After arriving at Adaminaby the PIC of B134 contacted the air operations officer at the Cooma FCC by radio and advised them that it was too smoky and windy to complete a retardant drop at that location. The Cooma air operations officer then provided the crew with the location of the Good Good Fire, about 58 km to the east of Adaminaby, with the objective of conducting structure and property protection near Peak View. Again, there was no birddog operating with the air tanker.
A preliminary report released by the National Transportation Safety Board revealed that one of the two Single Engine Air Tankers (SEAT) that collided and crashed July 30, 2020 had fire retardant on the windshield. Both pilots of the aircraft, the only personnel on board, were killed while assisting firefighters on the Bishop Fire in southeast Nevada.
The investigators found that the tankers were working in tandem with one close behind the other. After the following aircraft got retardant on the windshield it made a rapid climb then suddenly turned left and collided with the other.
Both of the SEATs were operated by M&M Air Services out of Beaumont, Texas but the names of the two pilots have not been released. The aircraft were made by Air Tractor, model AT-802A; N8510M (Tanker 866) and N1558W (Tanker 824).
Below is the complete text of the preliminary NTSB report:
On July 30, 2020, about 1256 Pacific daylight time, two Air Tractor AT-802A airplanes, N8510M and N1558W, were destroyed when they were involved in an accident near Elgin, Nevada. The pilots of both airplanes were fatally injured. The airplanes were operated as public use firefighting flights.
The airplanes were functioning as single-engine airtankers (SEATs) for the Bureau of Land Management providing aerial firefighting services at the time of the accident. According to automatic dependent surveillance broadcast data (ADS-B) and witness statements, the airplanes departed Mesquite, Nevada as a flight of two about 1225 to deploy their third load of fire retardant that day. ADS-B data showed that N8510M was in lead and N1558W was in trail as they flew northeast towards a designated fire traffic area in a climb. At 1252:47, the pilot of N8510M started a descent from 7,100 ft msl accompanied by a slight right turn to the north and then he turned west about 15 seconds later. N1558W followed the movements of N8510M from about 1,500 ft behind him. About this time a lead airplane had begun to escort the flight of two SEATs to their intended drop area. At 1254:37, N8510M turned left to a southeast heading and descended from about 6,000 ft msl, with N1558W still about 1,500 ft in trail. N1558W began a turn to the southeast a few seconds later and descended from 6,100 ft msl, but when they leveled out, N1558W was about 500 ft in trail of and 100 ft below N8510M. The data showed that the airplanes were in a descent about 400 ft above ground level when the ADS-B data ceased temporarily at 1955:23 for N8510M and at 1955:28 for N1558W. The data for N8510M resumed at 1255:38 and showed the airplane in a climb along a southeast heading. The track for N1558W resumed at 1255:45 and showed the airplane in a climb on a similar heading about 70 ft in trail and 125 ft below N8510M.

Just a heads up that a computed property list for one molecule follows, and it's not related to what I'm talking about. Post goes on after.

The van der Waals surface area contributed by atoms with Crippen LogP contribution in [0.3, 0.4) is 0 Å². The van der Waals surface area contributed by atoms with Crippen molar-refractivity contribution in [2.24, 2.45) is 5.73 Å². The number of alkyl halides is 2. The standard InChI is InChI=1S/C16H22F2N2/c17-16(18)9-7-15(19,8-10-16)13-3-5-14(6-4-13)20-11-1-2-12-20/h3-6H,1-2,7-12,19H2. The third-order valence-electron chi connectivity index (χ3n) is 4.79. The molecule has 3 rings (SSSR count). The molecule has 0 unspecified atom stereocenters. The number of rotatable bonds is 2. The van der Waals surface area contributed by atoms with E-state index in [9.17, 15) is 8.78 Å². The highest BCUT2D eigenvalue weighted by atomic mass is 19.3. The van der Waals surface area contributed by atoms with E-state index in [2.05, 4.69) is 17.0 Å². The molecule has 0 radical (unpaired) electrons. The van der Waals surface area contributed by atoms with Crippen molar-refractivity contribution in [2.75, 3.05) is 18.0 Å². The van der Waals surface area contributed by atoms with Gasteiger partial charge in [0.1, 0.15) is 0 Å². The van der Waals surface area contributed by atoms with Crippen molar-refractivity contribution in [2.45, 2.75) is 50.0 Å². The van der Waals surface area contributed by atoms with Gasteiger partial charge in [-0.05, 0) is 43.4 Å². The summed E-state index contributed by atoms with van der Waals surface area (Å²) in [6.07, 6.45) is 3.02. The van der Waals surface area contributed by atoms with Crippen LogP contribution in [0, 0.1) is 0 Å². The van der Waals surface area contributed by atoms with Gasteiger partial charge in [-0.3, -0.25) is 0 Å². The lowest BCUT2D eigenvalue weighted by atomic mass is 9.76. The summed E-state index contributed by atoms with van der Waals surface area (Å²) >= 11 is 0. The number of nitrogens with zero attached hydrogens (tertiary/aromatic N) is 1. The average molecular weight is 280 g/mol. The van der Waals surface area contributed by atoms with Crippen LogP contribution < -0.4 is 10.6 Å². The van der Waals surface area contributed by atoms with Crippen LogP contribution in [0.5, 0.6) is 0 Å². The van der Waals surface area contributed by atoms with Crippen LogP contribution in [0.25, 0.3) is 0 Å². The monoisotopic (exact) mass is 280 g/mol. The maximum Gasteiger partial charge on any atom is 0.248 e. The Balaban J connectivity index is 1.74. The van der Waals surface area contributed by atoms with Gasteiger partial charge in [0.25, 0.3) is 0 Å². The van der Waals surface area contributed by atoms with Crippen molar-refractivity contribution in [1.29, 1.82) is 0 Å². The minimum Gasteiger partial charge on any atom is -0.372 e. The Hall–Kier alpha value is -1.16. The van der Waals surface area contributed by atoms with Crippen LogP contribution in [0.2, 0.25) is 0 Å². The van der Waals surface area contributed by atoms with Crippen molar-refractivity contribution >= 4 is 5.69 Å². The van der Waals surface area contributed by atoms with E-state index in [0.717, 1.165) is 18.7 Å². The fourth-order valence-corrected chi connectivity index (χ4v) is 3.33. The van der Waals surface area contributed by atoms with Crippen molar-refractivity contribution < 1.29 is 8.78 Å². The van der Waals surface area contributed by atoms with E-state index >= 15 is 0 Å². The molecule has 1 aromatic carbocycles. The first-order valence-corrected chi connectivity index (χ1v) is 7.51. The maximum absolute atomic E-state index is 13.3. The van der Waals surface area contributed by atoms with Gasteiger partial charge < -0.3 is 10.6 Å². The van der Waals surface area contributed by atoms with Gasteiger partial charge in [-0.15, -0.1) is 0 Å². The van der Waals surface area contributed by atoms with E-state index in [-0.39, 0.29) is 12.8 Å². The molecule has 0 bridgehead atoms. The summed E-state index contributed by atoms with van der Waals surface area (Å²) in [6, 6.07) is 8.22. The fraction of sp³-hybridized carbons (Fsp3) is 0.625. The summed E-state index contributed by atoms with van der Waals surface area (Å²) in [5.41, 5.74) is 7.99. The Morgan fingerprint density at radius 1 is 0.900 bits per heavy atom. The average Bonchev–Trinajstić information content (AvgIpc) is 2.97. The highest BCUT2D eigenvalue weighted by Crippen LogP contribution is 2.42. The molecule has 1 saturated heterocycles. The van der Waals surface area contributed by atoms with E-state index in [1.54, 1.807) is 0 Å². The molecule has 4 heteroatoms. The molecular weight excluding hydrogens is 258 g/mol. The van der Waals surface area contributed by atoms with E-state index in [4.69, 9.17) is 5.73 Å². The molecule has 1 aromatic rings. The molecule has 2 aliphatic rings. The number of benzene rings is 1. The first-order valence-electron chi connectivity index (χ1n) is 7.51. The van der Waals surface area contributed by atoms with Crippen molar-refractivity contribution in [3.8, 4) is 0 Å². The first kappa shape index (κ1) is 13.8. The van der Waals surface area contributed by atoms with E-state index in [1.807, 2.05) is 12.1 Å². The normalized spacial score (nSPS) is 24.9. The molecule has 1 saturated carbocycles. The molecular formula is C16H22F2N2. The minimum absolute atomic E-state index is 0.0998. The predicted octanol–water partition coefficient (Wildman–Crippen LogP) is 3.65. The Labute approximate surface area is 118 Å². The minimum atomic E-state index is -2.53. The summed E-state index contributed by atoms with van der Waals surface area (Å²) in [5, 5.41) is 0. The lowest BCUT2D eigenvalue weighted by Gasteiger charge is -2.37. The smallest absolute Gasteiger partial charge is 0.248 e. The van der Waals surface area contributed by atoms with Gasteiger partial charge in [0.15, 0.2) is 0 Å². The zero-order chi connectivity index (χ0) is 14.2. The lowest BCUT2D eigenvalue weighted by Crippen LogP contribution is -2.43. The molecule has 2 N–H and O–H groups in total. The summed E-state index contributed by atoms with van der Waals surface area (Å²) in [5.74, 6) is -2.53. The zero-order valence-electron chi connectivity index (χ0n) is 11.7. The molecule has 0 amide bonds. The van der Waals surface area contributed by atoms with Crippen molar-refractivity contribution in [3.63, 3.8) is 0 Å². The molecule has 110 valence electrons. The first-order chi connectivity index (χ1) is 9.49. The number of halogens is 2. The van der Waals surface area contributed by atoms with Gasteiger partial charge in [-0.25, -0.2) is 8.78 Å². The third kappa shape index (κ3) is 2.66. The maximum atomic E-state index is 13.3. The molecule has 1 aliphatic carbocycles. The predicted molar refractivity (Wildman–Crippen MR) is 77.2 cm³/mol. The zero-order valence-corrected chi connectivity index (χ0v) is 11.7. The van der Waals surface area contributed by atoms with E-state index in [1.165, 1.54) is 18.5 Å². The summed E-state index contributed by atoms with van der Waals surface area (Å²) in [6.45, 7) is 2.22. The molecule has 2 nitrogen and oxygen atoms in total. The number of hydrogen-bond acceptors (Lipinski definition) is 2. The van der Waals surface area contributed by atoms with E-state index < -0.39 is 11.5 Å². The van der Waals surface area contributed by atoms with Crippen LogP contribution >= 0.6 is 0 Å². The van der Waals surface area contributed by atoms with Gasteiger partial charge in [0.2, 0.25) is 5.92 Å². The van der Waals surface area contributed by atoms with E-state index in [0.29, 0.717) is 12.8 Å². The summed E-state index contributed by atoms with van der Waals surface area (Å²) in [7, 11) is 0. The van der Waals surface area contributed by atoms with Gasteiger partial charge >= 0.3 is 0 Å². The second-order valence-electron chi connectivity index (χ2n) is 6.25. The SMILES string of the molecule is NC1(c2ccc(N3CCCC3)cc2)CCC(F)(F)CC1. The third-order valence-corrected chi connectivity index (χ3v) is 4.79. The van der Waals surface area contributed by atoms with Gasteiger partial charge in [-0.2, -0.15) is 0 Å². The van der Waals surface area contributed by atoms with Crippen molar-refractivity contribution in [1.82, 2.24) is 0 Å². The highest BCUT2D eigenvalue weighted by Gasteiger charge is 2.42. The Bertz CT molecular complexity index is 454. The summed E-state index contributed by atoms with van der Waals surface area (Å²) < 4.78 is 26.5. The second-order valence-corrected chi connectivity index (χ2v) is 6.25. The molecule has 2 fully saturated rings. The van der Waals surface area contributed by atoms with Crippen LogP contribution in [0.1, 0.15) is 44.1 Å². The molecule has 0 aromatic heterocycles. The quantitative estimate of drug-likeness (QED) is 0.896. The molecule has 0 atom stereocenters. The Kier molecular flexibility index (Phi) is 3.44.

Video recorded by a ground witness captured both airplanes seconds before their collision, which showed N8510M descend to a low altitude, deploy fire retardant, and then immediately begin a shallow climb. The video showed N1558W following very close in trail of N8510M during this time. N1558W then deployed fire retardant and began a rapid climb. Witnesses in nearby firefighting aircraft stated that they heard the pilot of N1558W announce over the radio that he had retardant on his windshield and was initiating a go-around. According to witnesses on the ground, as N1558W climbed, it suddenly began a left turn and collided with N8510M. Both airplanes then descended rapidly to the ground.
Postaccident examination of the accident site revealed that N8510M was mostly consumed by a postimpact fire. The wings and forward fuselage of N1558W came to rest about 315 ft beyond N8510M and did not burn. The tail section of N1558W, was located about 450 ft northwest of the forward fuselage and was partially damaged by postimpact fire.
The wreckages were retained for further examination.
Narrative: On Tuesday, July 7, 2020 at approximately 1216 MST, a UH-1H helicopter, N623PB, impacted terrain with one occupant on board. The aircraft was performing long-line cargo delivery operations in support of fire suppression on the Tonto National Forest when the mishap occurred. The aircraft was under exclusive use contract with the USFS.
The NTSB investigation into this accident is ongoing. At this time, there are no indications of immediate safety concerns with other similar make/model of aircraft. All matters related to public information must be disseminated through the NTSB.